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The Prime Minister's views on legal education


A few days ago, the Prime Minister of India delivered a candid speech on legal education in India. There wasn't much about it in the news. I'm guessing it was because he didn't really nice things about the state of affairs in law schools across the country. 


I must say the speech was surprisingly candid. No lies about how great legal education in India is. It wasn't sales pitch for an election or an upcoming unappealing policy change. By far the most honest speech about the situation we're currently facing.


1. Teachers

WHAT HE SAID: "There is also the serious problem of law teachers – a vexed problem of numbers, quality and diversity. We need good law teachers to shape and nurture young legal minds. The sad reality is that when we look for experts to head new law schools and the new faculties, we have precious few to choose from. There is an obvious need to provide more uniform but calibrated and better salaries, accompanied by considerably improved terms of service for our teachers."


WHAT HE SHOULD HAVE ALSO SAID: "I've instructed the Law Minister to review the salary of faculty members across law schools. Apart from that I have requested him prepare a report on how we can attract young minds to be teachers. From what I understand teaching assistants who are the future faculty of such law schools do not have attractive pay packages forcing many not to take up such positions.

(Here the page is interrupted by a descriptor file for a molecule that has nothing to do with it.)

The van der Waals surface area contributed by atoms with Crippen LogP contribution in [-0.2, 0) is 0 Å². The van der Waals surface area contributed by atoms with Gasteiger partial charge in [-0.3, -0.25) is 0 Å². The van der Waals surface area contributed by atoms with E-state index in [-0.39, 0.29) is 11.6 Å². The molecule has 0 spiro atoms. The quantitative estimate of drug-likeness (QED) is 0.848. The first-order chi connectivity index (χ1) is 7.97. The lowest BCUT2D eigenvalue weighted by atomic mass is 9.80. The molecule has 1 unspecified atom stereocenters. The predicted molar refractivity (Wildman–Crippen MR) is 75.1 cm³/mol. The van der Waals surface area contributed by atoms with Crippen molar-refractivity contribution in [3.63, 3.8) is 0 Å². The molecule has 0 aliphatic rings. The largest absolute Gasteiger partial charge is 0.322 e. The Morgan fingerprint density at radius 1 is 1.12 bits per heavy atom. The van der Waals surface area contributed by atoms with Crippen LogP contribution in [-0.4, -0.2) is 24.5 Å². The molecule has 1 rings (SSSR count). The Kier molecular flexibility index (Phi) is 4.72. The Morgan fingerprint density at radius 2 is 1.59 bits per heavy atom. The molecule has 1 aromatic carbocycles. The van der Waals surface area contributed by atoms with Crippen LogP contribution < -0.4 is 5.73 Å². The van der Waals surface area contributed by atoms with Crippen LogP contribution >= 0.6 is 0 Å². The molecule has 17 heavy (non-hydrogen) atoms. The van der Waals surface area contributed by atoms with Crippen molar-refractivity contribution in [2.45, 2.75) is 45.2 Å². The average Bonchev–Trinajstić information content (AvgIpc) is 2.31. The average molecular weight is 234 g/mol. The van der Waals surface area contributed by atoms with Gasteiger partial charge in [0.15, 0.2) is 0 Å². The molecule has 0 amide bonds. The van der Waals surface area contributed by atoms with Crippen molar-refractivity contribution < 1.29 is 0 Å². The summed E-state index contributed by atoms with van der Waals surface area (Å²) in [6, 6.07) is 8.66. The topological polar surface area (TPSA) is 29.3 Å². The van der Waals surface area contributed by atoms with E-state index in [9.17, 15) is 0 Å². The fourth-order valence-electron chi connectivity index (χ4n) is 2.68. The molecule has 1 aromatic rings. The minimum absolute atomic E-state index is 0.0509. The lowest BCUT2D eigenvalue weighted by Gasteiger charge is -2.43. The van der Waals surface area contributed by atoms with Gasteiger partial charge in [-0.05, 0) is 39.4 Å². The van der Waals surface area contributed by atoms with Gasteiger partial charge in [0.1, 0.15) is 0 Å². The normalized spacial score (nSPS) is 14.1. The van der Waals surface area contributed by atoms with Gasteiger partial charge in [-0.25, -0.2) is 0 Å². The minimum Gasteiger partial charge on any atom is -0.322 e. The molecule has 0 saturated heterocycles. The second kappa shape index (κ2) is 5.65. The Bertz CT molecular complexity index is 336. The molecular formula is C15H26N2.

We are also looking into inviting professors from Universities like Oxford, Cambridge, Harvard and other renowned Universities to conduct seminars for teachers in all law schools on how to teach as well as inspire students. Currently, there is excessive focus on rote learning which is dampening the true understanding of law. I expect this program to be compulsory and free for all law teachers across India. My Government aims to provide all law students an equal opportunity to be inspired irrespective of where they are studying."



WHAT HE SAID: "Our law libraries are too few and woefully stocked. We must provide the latest tools of research to our students, scholars and practitioners. Law schools should be linked with the best sources of knowledge globally."


WHAT HE SHOULD HAVE ALSO SAID: " In order to help our law students, my Government has sanctioned money for building a library and computer center in the capital of each State. Every law student will have free access to these libraries which will be stocked with the scholarly books on all topics along with journals and magazine. Along with this, NIC will co-ordinate with corporates and law firms to establish a computer centers adjoining each library. Each center will have at least 100 computers and broadband internet. Students will be able to access national and international legal databases. "




WHAT HE SAID: "Internship and post degree placements must also be regulated to match applicants and recipients appropriately. Today, some fortunate students who have the right contacts have the luxury of plenty in terms of options while several of their talented but less resourceful colleagues go a begging for placements."